Residents near and within Blackwater Wildlife Management Area want the state to stop dogs from hunting deer on their property.(Photo: file)CONNECT>TWEET>LINKEDIN 6 COMMENTEMAILMORE
Vietnam veteran William Daws Jr. has seen gun shots fired over his head. He wasn't talking about the ones U.S. pilots dodged flying the Laos and North Vietnam sky.
It happened when he stood in his backyard in Santa Rosa County.
It was a message.
Monica Joyner said she received a similar notice. The 55-year-old has been sprayed with buckshot twice on her property. She no longer has her grandchildren over during Thanksgiving because "it's unsafe."
Daws, Joyner and 12 other neighbors said when they complained about the chaos and dangers of deer hunters and dogs rampaging through the woods, they faced retaliation.>
Ouida Gershon and William Daws are among the residents who live within and near Blackwater WMA who have confronted deer-dog hunters. They said when they complained they were threatened, their home vandalized and a series of fires occurred on the 55 acres where they care for rescue horses and dogs. Gershon and Daws are plaintiffs in a suit seeking to have the FWC change deer dog hunting rules. (Photo: Gershon and Daws)
A series of fires occurred on Daws' 55 acres where he and his wife care for rescue horses and dogs. His house also was vandalized.
"It's been constant harassment," said the 69-year old Daws. "They've tried to intimidate me, but what they've done is made me mad."
Daws and his neighbors have filed a lawsuit that threatens to disrupt deer hunting season in the Blackwater Wildlife Management Area. The case is a classic clash between newcomers and Old Florida values.
The Fish and Wildlife Commission is under the gun. It has 10 weeks to figure out how to control deer-dog hunters. Leon County Circuit Judge Karen Gievers has ordered the agency to stop Panhandle hunters and their dogs from trespassing on private property or face contempt of court charges.
Deer hunting season begins Nov. 23. The FWC has distributed 800 permits to allow hunters to deploy dogs to chase deer into the open and shoot them.>Buy Photo
Dates for the 2017 deer dog season in Northwest Florida are: Nov. 23 -26, Dec. 16-31 and Jan. 15 - through Feb. 7 (Photo: Democrat files)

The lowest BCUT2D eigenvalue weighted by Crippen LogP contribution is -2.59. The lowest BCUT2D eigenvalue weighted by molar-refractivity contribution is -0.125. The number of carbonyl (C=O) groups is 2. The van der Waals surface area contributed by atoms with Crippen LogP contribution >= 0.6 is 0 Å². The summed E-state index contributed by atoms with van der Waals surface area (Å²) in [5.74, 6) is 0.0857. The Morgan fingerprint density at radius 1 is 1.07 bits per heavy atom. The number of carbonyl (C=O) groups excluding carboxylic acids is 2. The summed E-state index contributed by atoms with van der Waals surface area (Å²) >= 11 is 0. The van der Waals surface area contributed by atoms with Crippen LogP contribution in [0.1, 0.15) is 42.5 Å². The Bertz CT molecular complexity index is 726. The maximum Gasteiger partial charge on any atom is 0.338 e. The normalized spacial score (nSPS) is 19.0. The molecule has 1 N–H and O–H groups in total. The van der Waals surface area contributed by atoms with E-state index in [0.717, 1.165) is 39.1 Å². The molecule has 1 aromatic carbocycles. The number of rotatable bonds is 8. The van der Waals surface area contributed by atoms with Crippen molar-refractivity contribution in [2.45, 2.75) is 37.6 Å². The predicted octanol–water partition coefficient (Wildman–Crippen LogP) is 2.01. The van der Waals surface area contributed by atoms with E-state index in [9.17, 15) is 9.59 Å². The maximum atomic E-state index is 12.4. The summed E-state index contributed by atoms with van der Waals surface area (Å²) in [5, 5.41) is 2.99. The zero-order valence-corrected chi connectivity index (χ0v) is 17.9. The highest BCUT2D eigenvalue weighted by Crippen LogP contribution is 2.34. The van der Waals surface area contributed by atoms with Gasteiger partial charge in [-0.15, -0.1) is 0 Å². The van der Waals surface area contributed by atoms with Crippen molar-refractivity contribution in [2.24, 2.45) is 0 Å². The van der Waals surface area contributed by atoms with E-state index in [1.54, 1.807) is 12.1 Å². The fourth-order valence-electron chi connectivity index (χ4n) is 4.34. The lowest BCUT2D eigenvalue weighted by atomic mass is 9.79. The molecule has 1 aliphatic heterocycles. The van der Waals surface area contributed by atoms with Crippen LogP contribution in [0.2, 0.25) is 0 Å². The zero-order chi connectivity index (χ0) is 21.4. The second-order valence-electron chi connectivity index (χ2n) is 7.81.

Gievers' Aug. 31 order doesn’t stop dogs from hunting in Blackwater but requires the FWC to “abate the nuisance” they create when scouring the woods for deer.
So far though, the FWC seems incapable of managing the disputes, court documents reveal.
“We are disappointed in the judge’s decision to lift the stay and will appeal the decision,” said Susan Smith, the FWC spokeswoman. “We take hunting and fishing violations very seriously and will continue to enforce all wildlife laws.”
People and dogs have hunted together for eons. Florida and eight other states of the Old Confederacy still allow dogs to hunt deer. Blackwater is one of six WMAs in northwest Florida where dogs are allowed to participate in the 44-day deer hunting season.
The practice divides conservationists into opposing camps. There are those like bird watchers, who passively enjoy the wild, and more active users of conservation lands such as traditional hunters. The tension is complicated by Florida’s ambitious land buying program. Tracts are acquired as they become available, creating a patchwork of public lands broken up by parcels of private property.
Betty and William Tolbert’s property is completely surrounded by Blackwater. They said they can’t fish with their grandchildren on their land because deer dog hunters turn it into a “war zone.” They said they erected no shooting signs that quickly became riddled with bullet holes.
Hershel Holt has given up hunting on his property next to Blackwater. The 73-year-old pays more than $300 to still hunt in Alabama instead of dealing with the noise and ensuing chaos that comes with hunters and dogs chasing deer through the woods. He also told the court he can’t let his grandchildren ride horses on his property because of “concerns about shooting.”